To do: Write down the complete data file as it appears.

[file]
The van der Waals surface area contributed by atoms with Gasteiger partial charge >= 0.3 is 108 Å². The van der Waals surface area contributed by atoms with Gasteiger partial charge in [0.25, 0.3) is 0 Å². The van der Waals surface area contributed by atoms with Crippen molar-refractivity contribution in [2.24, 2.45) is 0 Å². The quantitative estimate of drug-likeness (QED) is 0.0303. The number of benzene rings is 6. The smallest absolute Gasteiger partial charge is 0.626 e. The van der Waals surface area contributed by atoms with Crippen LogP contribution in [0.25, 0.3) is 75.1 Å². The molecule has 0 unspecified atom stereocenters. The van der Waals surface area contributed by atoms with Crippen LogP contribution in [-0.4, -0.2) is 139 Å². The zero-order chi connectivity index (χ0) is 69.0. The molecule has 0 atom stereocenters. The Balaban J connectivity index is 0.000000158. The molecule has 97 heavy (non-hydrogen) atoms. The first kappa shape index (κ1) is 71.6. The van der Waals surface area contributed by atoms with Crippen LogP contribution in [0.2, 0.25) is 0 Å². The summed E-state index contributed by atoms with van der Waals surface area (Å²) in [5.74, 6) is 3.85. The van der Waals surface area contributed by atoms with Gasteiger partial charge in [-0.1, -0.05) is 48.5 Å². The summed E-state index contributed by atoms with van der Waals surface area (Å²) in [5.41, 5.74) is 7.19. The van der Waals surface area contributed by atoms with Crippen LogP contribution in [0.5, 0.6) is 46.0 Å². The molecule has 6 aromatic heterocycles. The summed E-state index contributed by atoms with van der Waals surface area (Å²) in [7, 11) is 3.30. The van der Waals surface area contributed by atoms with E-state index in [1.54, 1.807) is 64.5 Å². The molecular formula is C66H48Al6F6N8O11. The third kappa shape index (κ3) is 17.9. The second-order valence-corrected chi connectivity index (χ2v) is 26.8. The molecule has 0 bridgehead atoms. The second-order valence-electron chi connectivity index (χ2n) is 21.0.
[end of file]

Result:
The van der Waals surface area contributed by atoms with Gasteiger partial charge >= 0.3 is 108 Å². The van der Waals surface area contributed by atoms with Gasteiger partial charge in [0.25, 0.3) is 0 Å². The van der Waals surface area contributed by atoms with Crippen molar-refractivity contribution in [2.24, 2.45) is 0 Å². The quantitative estimate of drug-likeness (QED) is 0.0303. The number of benzene rings is 6. The smallest absolute Gasteiger partial charge is 0.626 e. The van der Waals surface area contributed by atoms with Crippen LogP contribution in [0.25, 0.3) is 75.1 Å². The molecule has 0 unspecified atom stereocenters. The van der Waals surface area contributed by atoms with Crippen LogP contribution in [-0.4, -0.2) is 139 Å². The zero-order chi connectivity index (χ0) is 69.0. The molecule has 0 atom stereocenters. The Balaban J connectivity index is 0.000000158. The molecule has 97 heavy (non-hydrogen) atoms. The first kappa shape index (κ1) is 71.6. The van der Waals surface area contributed by atoms with Crippen LogP contribution in [0.2, 0.25) is 0 Å². The summed E-state index contributed by atoms with van der Waals surface area (Å²) in [5.74, 6) is 3.85. The van der Waals surface area contributed by atoms with Gasteiger partial charge in [-0.1, -0.05) is 48.5 Å². The summed E-state index contributed by atoms with van der Waals surface area (Å²) in [5.41, 5.74) is 7.19. The van der Waals surface area contributed by atoms with Crippen LogP contribution in [0.5, 0.6) is 46.0 Å². The molecule has 6 aromatic heterocycles. The summed E-state index contributed by atoms with van der Waals surface area (Å²) in [7, 11) is 3.30. The van der Waals surface area contributed by atoms with E-state index in [1.54, 1.807) is 64.5 Å². The molecular formula is C66H48Al6F6N8O11. The third kappa shape index (κ3) is 17.9. The second-order valence-corrected chi connectivity index (χ2v) is 26.8. The molecule has 0 bridgehead atoms. The second-order valence-electron chi connectivity index (χ2n) is 21.0.